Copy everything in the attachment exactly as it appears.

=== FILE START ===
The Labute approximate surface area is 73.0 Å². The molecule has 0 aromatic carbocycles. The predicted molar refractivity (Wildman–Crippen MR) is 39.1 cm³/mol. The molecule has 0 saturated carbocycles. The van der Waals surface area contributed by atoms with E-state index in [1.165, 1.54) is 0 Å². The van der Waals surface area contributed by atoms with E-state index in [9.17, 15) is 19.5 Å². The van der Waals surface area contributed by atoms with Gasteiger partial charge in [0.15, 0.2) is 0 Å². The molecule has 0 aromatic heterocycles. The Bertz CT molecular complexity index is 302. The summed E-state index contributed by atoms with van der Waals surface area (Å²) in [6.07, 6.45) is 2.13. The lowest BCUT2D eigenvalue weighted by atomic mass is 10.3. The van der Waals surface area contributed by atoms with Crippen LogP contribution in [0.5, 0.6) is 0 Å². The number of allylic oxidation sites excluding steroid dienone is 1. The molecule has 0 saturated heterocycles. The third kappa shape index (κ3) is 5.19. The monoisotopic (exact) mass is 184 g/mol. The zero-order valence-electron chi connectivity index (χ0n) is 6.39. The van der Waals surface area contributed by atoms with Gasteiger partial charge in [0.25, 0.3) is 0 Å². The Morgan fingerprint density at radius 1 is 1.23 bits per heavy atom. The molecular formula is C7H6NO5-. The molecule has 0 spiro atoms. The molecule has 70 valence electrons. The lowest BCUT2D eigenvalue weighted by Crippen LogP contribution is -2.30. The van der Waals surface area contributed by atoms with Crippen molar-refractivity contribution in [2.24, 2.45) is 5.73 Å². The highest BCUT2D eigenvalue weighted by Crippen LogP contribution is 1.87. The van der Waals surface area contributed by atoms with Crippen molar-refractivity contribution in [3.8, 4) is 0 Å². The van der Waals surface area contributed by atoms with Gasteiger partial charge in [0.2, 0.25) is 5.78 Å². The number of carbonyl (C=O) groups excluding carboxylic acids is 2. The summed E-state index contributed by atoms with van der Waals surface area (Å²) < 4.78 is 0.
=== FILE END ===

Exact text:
The Labute approximate surface area is 73.0 Å². The molecule has 0 aromatic carbocycles. The predicted molar refractivity (Wildman–Crippen MR) is 39.1 cm³/mol. The molecule has 0 saturated carbocycles. The van der Waals surface area contributed by atoms with E-state index in [1.165, 1.54) is 0 Å². The van der Waals surface area contributed by atoms with E-state index in [9.17, 15) is 19.5 Å². The van der Waals surface area contributed by atoms with Gasteiger partial charge in [0.15, 0.2) is 0 Å². The molecule has 0 aromatic heterocycles. The Bertz CT molecular complexity index is 302. The summed E-state index contributed by atoms with van der Waals surface area (Å²) in [6.07, 6.45) is 2.13. The lowest BCUT2D eigenvalue weighted by atomic mass is 10.3. The van der Waals surface area contributed by atoms with Crippen LogP contribution in [0.5, 0.6) is 0 Å². The number of allylic oxidation sites excluding steroid dienone is 1. The molecule has 0 saturated heterocycles. The third kappa shape index (κ3) is 5.19. The monoisotopic (exact) mass is 184 g/mol. The zero-order valence-electron chi connectivity index (χ0n) is 6.39. The van der Waals surface area contributed by atoms with Gasteiger partial charge in [0.25, 0.3) is 0 Å². The Morgan fingerprint density at radius 1 is 1.23 bits per heavy atom. The molecular formula is C7H6NO5-. The molecule has 0 spiro atoms. The molecule has 70 valence electrons. The lowest BCUT2D eigenvalue weighted by Crippen LogP contribution is -2.30. The van der Waals surface area contributed by atoms with Crippen molar-refractivity contribution in [2.24, 2.45) is 5.73 Å². The highest BCUT2D eigenvalue weighted by Crippen LogP contribution is 1.87. The van der Waals surface area contributed by atoms with Crippen molar-refractivity contribution in [3.8, 4) is 0 Å². The van der Waals surface area contributed by atoms with Gasteiger partial charge in [0.2, 0.25) is 5.78 Å². The number of carbonyl (C=O) groups excluding carboxylic acids is 2. The summed E-state index contributed by atoms with van der Waals surface area (Å²) < 4.78 is 0.